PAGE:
The wide-ranging inquiry, chaired by member of parliament Frank Field, will cover the current picture of what people are doing with their retirement savings and how they chose their paths, the information and guidance available, and the way the pension product market is working.
Industry observers are already saying that this will put further pressure on the government to bring forward proposed clampdown on fraudsters, including a cold-calling ban.
In a statement, the committee said police data showed that over £43m (€48m, $58m) of people’s retirement savings have been lost to fraud since the policy was announced.
The UK’s Pension Regulator also warned that their anti-scammer “kitemark” is being used fraudulently by scammers and the Department for Work and Pensions brought forward proposals for further anti-scam measures.
The committee said it is “keen to hear of people’s experiences with scammers, and what might be done to prevent these potentially devastating losses”.
Vital protections needed
In early reaction, Tom Selby, senior analyst at AJ Bell, said: “The committee’s decision to launch an inquiry into the freedoms will hopefully put a rocket up officials dilly dallying over the implementation of vital protections from scammers, including a proposed ban on cold-calling.
“The Government’s commitment to introduce the reforms at the earliest opportunity simply isn’t good enough – hopefully the committee can hold policymakers’ feet to the fire and accelerate the introduction of these measures.”
He added: “While FCA data suggests many savers are taking their entire pension pot as cash, it’s worth noting the vast majority of these are small pots. While information on the overall sustainability of withdrawals is scarce, nothing we have seen so far points to retirees being hugely irresponsible and splurging their hard-earned savings on fast cars and luxury holidays.”
Joined up thinking
Jon Greer, head of retirement policy at Old Mutual Wealth, said given the Financial Conduct Authority is already looking into pension freedoms, it is crucial the two bodies join up their thinking.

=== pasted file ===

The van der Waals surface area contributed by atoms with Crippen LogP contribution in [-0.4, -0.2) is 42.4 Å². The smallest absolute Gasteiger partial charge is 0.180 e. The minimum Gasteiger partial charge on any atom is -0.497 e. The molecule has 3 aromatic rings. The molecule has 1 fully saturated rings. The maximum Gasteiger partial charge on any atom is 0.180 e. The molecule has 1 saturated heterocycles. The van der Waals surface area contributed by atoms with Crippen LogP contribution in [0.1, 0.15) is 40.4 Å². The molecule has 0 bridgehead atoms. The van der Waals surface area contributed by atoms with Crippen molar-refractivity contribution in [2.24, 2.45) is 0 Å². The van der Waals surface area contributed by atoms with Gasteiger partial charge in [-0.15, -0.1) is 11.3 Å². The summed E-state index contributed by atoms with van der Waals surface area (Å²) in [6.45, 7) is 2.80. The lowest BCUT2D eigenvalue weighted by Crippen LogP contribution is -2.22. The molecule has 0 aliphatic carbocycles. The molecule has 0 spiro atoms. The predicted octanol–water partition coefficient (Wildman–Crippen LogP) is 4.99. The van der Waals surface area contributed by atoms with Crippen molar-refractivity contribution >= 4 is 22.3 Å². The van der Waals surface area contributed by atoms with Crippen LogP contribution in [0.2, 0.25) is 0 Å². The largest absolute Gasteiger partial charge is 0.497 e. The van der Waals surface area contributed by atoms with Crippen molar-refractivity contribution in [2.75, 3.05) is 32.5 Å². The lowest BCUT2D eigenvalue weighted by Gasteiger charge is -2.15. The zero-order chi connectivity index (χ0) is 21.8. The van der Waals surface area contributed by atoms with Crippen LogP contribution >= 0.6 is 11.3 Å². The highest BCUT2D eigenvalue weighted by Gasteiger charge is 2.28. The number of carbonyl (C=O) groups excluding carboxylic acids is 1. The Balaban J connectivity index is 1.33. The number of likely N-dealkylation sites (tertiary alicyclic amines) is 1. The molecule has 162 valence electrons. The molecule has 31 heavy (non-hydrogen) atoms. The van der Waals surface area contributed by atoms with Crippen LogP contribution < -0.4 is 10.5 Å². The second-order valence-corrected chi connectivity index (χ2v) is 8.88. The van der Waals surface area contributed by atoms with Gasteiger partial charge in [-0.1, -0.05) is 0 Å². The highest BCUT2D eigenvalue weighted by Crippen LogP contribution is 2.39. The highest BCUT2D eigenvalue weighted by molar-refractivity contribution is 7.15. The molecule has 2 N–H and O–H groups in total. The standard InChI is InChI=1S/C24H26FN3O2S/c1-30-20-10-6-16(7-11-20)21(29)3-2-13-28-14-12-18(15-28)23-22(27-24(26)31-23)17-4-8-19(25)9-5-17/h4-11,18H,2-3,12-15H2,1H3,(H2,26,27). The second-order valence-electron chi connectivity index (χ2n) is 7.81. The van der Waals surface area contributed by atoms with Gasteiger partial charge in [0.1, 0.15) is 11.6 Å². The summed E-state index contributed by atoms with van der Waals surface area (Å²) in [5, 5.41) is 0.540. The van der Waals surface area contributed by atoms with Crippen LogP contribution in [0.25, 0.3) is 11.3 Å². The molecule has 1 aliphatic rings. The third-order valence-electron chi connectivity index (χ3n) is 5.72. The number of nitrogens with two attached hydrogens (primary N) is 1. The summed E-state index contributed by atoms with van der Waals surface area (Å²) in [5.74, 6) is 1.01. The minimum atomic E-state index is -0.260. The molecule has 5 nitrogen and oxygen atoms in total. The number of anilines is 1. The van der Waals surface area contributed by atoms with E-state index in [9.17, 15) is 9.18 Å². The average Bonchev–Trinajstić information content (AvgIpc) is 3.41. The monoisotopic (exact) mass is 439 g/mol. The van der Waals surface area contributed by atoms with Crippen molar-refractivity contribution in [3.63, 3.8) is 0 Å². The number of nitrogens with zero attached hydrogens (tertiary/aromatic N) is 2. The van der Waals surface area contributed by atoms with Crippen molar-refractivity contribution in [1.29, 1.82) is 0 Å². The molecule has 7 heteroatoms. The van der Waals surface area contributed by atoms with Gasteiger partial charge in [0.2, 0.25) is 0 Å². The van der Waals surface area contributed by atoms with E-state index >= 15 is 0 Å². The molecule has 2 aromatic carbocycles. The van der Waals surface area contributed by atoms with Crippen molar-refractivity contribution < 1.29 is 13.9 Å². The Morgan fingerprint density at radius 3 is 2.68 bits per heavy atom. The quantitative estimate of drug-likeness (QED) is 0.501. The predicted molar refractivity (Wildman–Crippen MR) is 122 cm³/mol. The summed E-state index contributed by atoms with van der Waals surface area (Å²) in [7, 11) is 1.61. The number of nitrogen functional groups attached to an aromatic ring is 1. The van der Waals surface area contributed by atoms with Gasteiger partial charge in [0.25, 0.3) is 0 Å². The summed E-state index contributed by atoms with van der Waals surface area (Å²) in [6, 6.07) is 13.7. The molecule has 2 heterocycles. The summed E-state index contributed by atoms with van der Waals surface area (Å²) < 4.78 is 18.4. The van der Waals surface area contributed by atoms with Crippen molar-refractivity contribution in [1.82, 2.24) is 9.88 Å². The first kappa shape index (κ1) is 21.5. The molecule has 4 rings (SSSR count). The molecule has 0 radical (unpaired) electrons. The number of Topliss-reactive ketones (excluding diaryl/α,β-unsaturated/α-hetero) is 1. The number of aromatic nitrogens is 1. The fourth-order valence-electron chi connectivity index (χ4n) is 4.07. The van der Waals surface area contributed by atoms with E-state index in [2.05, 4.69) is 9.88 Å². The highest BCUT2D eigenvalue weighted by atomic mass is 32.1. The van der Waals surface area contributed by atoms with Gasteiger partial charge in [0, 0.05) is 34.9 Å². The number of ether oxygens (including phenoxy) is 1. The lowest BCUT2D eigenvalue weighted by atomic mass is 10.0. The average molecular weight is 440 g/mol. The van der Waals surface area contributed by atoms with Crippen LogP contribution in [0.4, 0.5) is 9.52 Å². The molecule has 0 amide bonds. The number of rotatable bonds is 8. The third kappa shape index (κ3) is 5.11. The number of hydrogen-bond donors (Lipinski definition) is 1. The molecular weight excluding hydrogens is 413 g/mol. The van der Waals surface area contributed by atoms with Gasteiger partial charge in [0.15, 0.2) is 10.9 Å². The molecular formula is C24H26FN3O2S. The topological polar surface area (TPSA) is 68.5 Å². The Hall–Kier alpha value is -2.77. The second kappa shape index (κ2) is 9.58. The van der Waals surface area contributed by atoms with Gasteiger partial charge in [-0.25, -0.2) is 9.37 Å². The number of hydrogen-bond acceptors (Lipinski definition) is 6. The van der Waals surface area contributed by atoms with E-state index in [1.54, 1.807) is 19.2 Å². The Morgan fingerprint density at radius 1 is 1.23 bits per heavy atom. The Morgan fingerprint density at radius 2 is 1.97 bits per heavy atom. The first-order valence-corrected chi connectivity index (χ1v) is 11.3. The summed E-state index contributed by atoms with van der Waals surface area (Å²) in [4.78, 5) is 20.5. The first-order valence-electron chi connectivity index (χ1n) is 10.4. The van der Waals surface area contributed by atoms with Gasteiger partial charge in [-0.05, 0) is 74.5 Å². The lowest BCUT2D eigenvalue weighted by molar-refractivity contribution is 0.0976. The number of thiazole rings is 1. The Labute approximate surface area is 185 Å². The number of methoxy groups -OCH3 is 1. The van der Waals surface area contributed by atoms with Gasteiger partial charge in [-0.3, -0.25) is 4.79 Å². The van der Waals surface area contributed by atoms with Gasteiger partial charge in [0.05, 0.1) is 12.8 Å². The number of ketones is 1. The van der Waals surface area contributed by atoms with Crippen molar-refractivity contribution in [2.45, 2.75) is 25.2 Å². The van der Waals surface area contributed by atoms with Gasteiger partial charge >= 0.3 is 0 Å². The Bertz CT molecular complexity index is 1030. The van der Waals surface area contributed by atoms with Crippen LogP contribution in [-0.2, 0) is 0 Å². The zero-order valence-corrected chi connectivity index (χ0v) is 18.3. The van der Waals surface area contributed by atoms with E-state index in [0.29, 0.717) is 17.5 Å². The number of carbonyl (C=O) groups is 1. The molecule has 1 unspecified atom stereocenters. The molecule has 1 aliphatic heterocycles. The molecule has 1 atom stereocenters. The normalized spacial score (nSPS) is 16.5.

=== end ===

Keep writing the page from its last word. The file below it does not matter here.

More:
“The FCA are already in the process of exploring pension freedom reforms and have raised concerns about non-advised drawdown so there is an opportunity for joined-up thinking.
“When pension freedoms were first introduced they were spearheaded by the then chancellor, George Osborne. The legislation was introduced quite rapidly for such a fundamental reform to the savings system, and caught a lot of people off-guard. That is why, two years after the reforms were introduced, policymakers are still asking questions.”
He added that Constantly changing policies is hurting the savings culture and if people think more changes are coming down the pipeline, they are likely to lose even more faith.
“A consultative approach to policymaking could help make that culture more healthy and sustainable. Ideally we need a cross-party group to convene to set out a long term vision for pension policy, rather than have the party in government introduce reforms which are later queried by other MPs.”
The committee is asking for written evidence on any or all of the following by Monday 23 October 2017, including recommendations for improvements in each case:
- What are people doing with their pension pots and are those decisions consistent with their objectives? Is there adequate monitoring of the decisions being made?
- Are people taking proportionate advice and guidance and if not, why not? Are people adjusting behaviour in response to advice and guidance?
- To what extent will pensions dashboards enable consumers to make more informed decisions about their retirement savings? What are the remaining obstacles to their creation and success and how should those obstacles be overcome?
- Is Pension Wise working? If not, how should it be reformed? Are there any implications for the proposed creation of a new single public financial guidance body?
- Are there persistent gaps in the advice and guidance market and what might fill them? Is automated advice and guidance filling gaps as expected?
- Is there evidence of product market competition resulting in cheaper, clearer or a wider products for consumers? Are people switching from their pension provider in accessing their pots? Is an adequate annuity market being sustained?
- Are the Government and Financial Conduct Authority taking adequate steps to prevent scamming and mis-selling?
- Are the freedom and choice reforms part of a coherent retirement saving strategy? To what extent is it complimentary to or undermined by other policies?